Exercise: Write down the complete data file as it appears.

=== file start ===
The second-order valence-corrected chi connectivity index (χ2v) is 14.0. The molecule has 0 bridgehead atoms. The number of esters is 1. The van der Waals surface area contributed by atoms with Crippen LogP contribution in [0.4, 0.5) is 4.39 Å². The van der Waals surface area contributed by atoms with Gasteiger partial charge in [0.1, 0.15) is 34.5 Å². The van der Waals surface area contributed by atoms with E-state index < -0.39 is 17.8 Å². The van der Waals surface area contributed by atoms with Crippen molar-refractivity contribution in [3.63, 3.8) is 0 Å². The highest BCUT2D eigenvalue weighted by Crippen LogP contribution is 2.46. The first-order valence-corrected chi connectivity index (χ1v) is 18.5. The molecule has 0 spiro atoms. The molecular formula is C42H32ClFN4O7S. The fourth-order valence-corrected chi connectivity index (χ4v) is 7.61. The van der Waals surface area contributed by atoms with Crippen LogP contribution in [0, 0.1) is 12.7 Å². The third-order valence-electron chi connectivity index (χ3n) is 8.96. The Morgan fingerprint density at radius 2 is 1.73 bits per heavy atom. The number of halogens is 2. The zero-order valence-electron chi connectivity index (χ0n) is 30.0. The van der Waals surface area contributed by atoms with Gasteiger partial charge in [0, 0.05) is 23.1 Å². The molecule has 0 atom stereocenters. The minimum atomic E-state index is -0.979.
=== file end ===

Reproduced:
The second-order valence-corrected chi connectivity index (χ2v) is 14.0. The molecule has 0 bridgehead atoms. The number of esters is 1. The van der Waals surface area contributed by atoms with Crippen LogP contribution in [0.4, 0.5) is 4.39 Å². The van der Waals surface area contributed by atoms with Gasteiger partial charge in [0.1, 0.15) is 34.5 Å². The van der Waals surface area contributed by atoms with E-state index < -0.39 is 17.8 Å². The van der Waals surface area contributed by atoms with Crippen molar-refractivity contribution in [3.63, 3.8) is 0 Å². The highest BCUT2D eigenvalue weighted by Crippen LogP contribution is 2.46. The first-order valence-corrected chi connectivity index (χ1v) is 18.5. The molecule has 0 spiro atoms. The molecular formula is C42H32ClFN4O7S. The fourth-order valence-corrected chi connectivity index (χ4v) is 7.61. The van der Waals surface area contributed by atoms with Crippen LogP contribution in [0, 0.1) is 12.7 Å². The third-order valence-electron chi connectivity index (χ3n) is 8.96. The Morgan fingerprint density at radius 2 is 1.73 bits per heavy atom. The number of halogens is 2. The zero-order valence-electron chi connectivity index (χ0n) is 30.0. The van der Waals surface area contributed by atoms with Gasteiger partial charge in [0, 0.05) is 23.1 Å². The molecule has 0 atom stereocenters. The minimum atomic E-state index is -0.979.